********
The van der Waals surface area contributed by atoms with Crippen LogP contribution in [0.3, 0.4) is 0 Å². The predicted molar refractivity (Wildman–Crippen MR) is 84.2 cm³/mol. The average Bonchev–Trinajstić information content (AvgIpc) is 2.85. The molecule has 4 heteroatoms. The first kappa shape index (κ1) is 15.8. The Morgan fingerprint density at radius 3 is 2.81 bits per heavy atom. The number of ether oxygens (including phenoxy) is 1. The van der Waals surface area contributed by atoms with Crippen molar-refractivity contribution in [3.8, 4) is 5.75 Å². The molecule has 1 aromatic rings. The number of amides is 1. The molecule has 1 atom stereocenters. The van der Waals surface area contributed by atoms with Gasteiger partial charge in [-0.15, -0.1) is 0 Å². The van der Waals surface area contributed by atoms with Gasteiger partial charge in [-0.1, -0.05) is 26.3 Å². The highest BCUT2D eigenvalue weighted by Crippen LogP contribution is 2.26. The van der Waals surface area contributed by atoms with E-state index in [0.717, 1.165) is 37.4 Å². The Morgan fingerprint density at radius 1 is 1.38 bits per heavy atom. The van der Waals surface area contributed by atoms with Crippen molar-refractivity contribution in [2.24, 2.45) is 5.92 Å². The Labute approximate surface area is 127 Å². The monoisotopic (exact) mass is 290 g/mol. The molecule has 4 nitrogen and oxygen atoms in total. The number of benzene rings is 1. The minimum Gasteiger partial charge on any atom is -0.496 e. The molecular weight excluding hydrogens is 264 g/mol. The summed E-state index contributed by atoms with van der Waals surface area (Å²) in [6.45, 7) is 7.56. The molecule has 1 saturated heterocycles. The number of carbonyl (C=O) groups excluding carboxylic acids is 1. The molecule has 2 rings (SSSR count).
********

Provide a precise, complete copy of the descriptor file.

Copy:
The van der Waals surface area contributed by atoms with Crippen LogP contribution in [0.3, 0.4) is 0 Å². The predicted molar refractivity (Wildman–Crippen MR) is 84.2 cm³/mol. The average Bonchev–Trinajstić information content (AvgIpc) is 2.85. The molecule has 4 heteroatoms. The first kappa shape index (κ1) is 15.8. The Morgan fingerprint density at radius 3 is 2.81 bits per heavy atom. The number of ether oxygens (including phenoxy) is 1. The van der Waals surface area contributed by atoms with Crippen molar-refractivity contribution in [3.8, 4) is 5.75 Å². The molecule has 1 aromatic rings. The number of amides is 1. The molecule has 1 atom stereocenters. The van der Waals surface area contributed by atoms with Gasteiger partial charge in [-0.15, -0.1) is 0 Å². The van der Waals surface area contributed by atoms with Gasteiger partial charge in [-0.1, -0.05) is 26.3 Å². The highest BCUT2D eigenvalue weighted by Crippen LogP contribution is 2.26. The van der Waals surface area contributed by atoms with E-state index in [0.717, 1.165) is 37.4 Å². The Morgan fingerprint density at radius 1 is 1.38 bits per heavy atom. The van der Waals surface area contributed by atoms with Crippen molar-refractivity contribution in [2.24, 2.45) is 5.92 Å². The Labute approximate surface area is 127 Å². The monoisotopic (exact) mass is 290 g/mol. The molecule has 4 nitrogen and oxygen atoms in total. The number of benzene rings is 1. The minimum Gasteiger partial charge on any atom is -0.496 e. The molecular weight excluding hydrogens is 264 g/mol. The summed E-state index contributed by atoms with van der Waals surface area (Å²) in [6.45, 7) is 7.56. The molecule has 1 saturated heterocycles. The number of carbonyl (C=O) groups excluding carboxylic acids is 1. The molecule has 2 rings (SSSR count).